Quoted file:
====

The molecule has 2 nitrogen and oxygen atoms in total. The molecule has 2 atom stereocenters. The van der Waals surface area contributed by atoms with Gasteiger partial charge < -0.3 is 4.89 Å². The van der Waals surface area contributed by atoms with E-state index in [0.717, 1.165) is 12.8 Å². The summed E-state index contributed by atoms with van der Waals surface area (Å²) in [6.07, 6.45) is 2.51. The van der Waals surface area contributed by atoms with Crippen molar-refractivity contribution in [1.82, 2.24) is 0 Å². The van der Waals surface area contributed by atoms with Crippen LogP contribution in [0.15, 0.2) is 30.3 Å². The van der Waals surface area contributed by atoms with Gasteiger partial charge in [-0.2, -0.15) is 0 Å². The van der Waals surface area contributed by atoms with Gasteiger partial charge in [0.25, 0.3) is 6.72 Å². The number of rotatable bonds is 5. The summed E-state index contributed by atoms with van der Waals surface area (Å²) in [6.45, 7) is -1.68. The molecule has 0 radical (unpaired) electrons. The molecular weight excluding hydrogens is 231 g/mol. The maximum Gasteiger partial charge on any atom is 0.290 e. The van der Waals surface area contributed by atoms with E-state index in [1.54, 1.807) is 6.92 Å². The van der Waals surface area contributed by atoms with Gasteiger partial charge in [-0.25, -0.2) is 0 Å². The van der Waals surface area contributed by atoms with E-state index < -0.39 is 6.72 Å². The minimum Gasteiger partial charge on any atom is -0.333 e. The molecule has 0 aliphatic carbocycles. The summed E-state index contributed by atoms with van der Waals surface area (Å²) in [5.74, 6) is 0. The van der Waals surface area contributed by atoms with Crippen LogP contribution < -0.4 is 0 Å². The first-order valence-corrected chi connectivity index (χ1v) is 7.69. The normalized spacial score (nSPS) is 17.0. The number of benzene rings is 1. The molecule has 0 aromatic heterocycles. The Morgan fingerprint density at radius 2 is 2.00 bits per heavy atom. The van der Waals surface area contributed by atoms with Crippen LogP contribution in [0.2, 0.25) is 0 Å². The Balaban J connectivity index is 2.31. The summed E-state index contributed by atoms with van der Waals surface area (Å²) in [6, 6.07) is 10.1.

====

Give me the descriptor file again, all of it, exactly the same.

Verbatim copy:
The molecule has 2 nitrogen and oxygen atoms in total. The molecule has 2 atom stereocenters. The van der Waals surface area contributed by atoms with Gasteiger partial charge < -0.3 is 4.89 Å². The van der Waals surface area contributed by atoms with E-state index in [0.717, 1.165) is 12.8 Å². The summed E-state index contributed by atoms with van der Waals surface area (Å²) in [6.07, 6.45) is 2.51. The van der Waals surface area contributed by atoms with Crippen molar-refractivity contribution in [1.82, 2.24) is 0 Å². The van der Waals surface area contributed by atoms with Crippen LogP contribution in [0.15, 0.2) is 30.3 Å². The van der Waals surface area contributed by atoms with Gasteiger partial charge in [-0.2, -0.15) is 0 Å². The van der Waals surface area contributed by atoms with Gasteiger partial charge in [0.25, 0.3) is 6.72 Å². The number of rotatable bonds is 5. The summed E-state index contributed by atoms with van der Waals surface area (Å²) in [6.45, 7) is -1.68. The molecule has 0 radical (unpaired) electrons. The molecular weight excluding hydrogens is 231 g/mol. The maximum Gasteiger partial charge on any atom is 0.290 e. The van der Waals surface area contributed by atoms with E-state index in [1.54, 1.807) is 6.92 Å². The van der Waals surface area contributed by atoms with Gasteiger partial charge in [-0.25, -0.2) is 0 Å². The van der Waals surface area contributed by atoms with E-state index < -0.39 is 6.72 Å². The minimum Gasteiger partial charge on any atom is -0.333 e. The molecule has 0 aliphatic carbocycles. The summed E-state index contributed by atoms with van der Waals surface area (Å²) in [5.74, 6) is 0. The van der Waals surface area contributed by atoms with Crippen LogP contribution < -0.4 is 0 Å². The first-order valence-corrected chi connectivity index (χ1v) is 7.69. The normalized spacial score (nSPS) is 17.0. The number of benzene rings is 1. The molecule has 0 aromatic heterocycles. The Morgan fingerprint density at radius 2 is 2.00 bits per heavy atom. The van der Waals surface area contributed by atoms with Crippen LogP contribution in [0.2, 0.25) is 0 Å². The Balaban J connectivity index is 2.31. The summed E-state index contributed by atoms with van der Waals surface area (Å²) in [6, 6.07) is 10.1.